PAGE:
It was only in the 1990s that Qaddafi began to change his ways. A combination of bilateral U.S. sanctions, quiet diplomacy, and a multilateral UN sanctions regime played a major role in the shift in Libyan foreign policy.
The cacophony of the coming war threatens to drown out any reflective debate on President Bush's budget proposal for Fiscal Year 2004.
For weeks, the Bush administration has claimed it has many partners in its anti-Iraq "coalition of the willing."
Bush administration seemed unduly impatient with the delay caused by the need for additional UN Security Council (UNSC) debate.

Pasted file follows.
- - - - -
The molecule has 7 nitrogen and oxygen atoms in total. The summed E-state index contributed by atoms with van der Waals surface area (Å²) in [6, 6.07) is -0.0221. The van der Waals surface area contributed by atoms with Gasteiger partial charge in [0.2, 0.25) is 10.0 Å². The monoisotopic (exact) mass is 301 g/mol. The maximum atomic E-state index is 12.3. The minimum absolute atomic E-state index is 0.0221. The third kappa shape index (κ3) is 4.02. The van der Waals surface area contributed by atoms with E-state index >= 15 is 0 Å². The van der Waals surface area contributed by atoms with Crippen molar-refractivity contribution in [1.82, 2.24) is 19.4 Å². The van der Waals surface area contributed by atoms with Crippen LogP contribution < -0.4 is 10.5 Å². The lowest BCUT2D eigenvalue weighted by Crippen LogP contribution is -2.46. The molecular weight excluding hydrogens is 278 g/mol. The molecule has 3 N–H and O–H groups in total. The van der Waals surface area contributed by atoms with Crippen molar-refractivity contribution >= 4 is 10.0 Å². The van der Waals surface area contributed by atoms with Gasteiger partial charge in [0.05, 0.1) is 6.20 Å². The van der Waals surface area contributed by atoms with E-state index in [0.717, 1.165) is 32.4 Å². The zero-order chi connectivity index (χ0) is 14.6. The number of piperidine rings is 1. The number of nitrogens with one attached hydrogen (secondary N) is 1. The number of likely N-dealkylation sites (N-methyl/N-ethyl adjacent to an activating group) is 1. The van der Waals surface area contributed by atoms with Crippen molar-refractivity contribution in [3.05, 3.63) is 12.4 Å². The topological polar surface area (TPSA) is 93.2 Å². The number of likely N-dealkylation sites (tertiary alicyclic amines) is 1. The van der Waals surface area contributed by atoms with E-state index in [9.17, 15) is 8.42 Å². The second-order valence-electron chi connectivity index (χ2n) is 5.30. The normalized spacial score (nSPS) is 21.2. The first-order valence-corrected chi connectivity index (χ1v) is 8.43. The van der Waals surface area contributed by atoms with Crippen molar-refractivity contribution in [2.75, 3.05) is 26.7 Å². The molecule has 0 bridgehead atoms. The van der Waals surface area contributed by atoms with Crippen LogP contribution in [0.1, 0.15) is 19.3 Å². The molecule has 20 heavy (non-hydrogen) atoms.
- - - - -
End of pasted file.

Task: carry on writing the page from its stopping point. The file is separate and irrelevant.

With or without UN authorization and support, the United States remains adamant that Saddam Hussein and his regime will be removed from power.
This is why free people in the United States and around the world must work even harder to stop President Bush from invading Iraq.
That path, of course, would be a long one, and full of surprises. But unlike the path that the Cheney team would have us think inevitable, it would open into a future worth having.
There is skepticism around Bush's plan to prevent HIV infections, as stated in his latest State of the Union address.
As long as Iraq cooperates with the inspectors and complies with their requirements, it seems wrong-headed to launch a war whose ostensible objective is the same as the inspectors': to disarm Iraq.
Afghanistan and Iraq, wracked by decades of conflict and deprivation, require intensive, long-term, and durable commitments of international support.